What ICD-10 Codes are Used for History Of Stroke
Here are two history of stroke ICD codes you can use:
- Z86.73 - Personal history of transient ischemic attack (TIA), and cerebral infarction without residual deficits
This ICD-10 code is meant to be used on a person confirmed to have had a personal history of having a transient ischemic attack, which is a stroke that lasts for only a few minutes. Cerebral infarction is another term for ischemic stroke. This results from the disruption of blood flow to the brain due to issues with the blood vessels that supply the brain with it. Despite all these, the patient is not dealing with residual deficits.
- Z82.3 - Family history of stroke
This ICD-10 code is meant to be used on a person confirmed to have a family history of stroke. This doesn’t necessarily mean that the person has stroke, but they’re likely at risk of having one down the line or soon given they have family who have had it.
Note that these ICD-10 codes are not meant to be used as principal diagnoses because these aren’t diagnoses in the first place. These are meant to explain a person’s current condition or explain why they are at risk of getting a stroke.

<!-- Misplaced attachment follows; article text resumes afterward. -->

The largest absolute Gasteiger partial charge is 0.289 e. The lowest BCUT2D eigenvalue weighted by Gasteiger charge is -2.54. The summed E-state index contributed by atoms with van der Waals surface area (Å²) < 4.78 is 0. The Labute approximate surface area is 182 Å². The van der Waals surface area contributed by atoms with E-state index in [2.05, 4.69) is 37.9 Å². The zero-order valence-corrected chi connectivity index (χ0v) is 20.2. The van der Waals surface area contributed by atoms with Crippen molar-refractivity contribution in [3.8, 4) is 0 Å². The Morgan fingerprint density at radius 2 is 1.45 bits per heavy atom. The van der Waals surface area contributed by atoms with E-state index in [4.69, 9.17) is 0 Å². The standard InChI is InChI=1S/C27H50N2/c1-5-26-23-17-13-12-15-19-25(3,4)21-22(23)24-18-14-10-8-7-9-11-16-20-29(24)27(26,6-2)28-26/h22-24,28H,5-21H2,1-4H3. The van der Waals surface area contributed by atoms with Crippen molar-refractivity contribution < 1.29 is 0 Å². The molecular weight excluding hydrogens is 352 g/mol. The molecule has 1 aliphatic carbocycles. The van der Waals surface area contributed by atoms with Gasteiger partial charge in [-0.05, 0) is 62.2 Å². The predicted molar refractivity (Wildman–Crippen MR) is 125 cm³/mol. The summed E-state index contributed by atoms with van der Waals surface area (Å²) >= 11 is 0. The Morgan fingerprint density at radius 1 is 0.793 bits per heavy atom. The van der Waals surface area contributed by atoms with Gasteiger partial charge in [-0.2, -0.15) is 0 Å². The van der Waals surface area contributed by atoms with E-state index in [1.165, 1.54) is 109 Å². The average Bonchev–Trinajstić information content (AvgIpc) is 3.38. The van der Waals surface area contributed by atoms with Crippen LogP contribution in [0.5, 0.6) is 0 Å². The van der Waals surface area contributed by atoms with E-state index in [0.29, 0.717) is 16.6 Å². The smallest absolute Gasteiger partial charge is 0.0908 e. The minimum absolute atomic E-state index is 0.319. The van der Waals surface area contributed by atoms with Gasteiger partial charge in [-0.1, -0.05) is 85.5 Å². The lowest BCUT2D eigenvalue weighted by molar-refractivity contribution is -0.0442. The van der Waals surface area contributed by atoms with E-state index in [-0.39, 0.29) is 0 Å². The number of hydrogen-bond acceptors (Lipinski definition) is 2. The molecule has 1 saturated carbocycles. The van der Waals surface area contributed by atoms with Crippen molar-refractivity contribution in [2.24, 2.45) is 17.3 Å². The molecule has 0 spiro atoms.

Are these history of stroke ICD codes billable?
Yes. Both of the codes we listed above are valid and billable.
- A stroke occurs when blood flow to an area of the brain is cut off. Deprived of oxygen, the brain cells start to die, which can lead to different symptoms.
- The major types of stroke include ischemic stroke (due to blockages or clots), hemorrhagic stroke (caused by bleeding in the brain), and transient ischemic attack (a 'mini-stroke' that is usually temporary).
- Common symptoms include sudden numbness or weakness, especially on one side of the body, sudden confusion or trouble speaking sudden vision problems, sudden trouble walking, dizziness or loss of balance, and sudden severe headache.
- Stroke risk factors encompass age (risk increases with age), family history, race (African-Americans are at higher risk), and gender (more common in men, but more women die from strokes).
- Treatment depends on the type of stroke. Ischemic strokes may be treated with blood thinners, while hemorrhagic strokes may require surgery to repair blood vessel issues.
- Lifestyle changes like regular exercise, maintaining a healthy body weight, limiting alcohol, and smoking cessation can lower the risk of stroke. Regular health checkups to control blood pressure, cholesterol, and other potential risk factors are also essential.
- History of cardioembolic stroke
- History of cerebellar stroke
- Stroke in last year
- History of embolic stroke without deficits
- History of embolic stroke without residual deficits
- History of ischemic stroke without residual deficits
- History of thrombotic stroke without residual deficits
- Family history of stroke
- Family history of stroke due to aneurysm
- Family history of cerebral infarction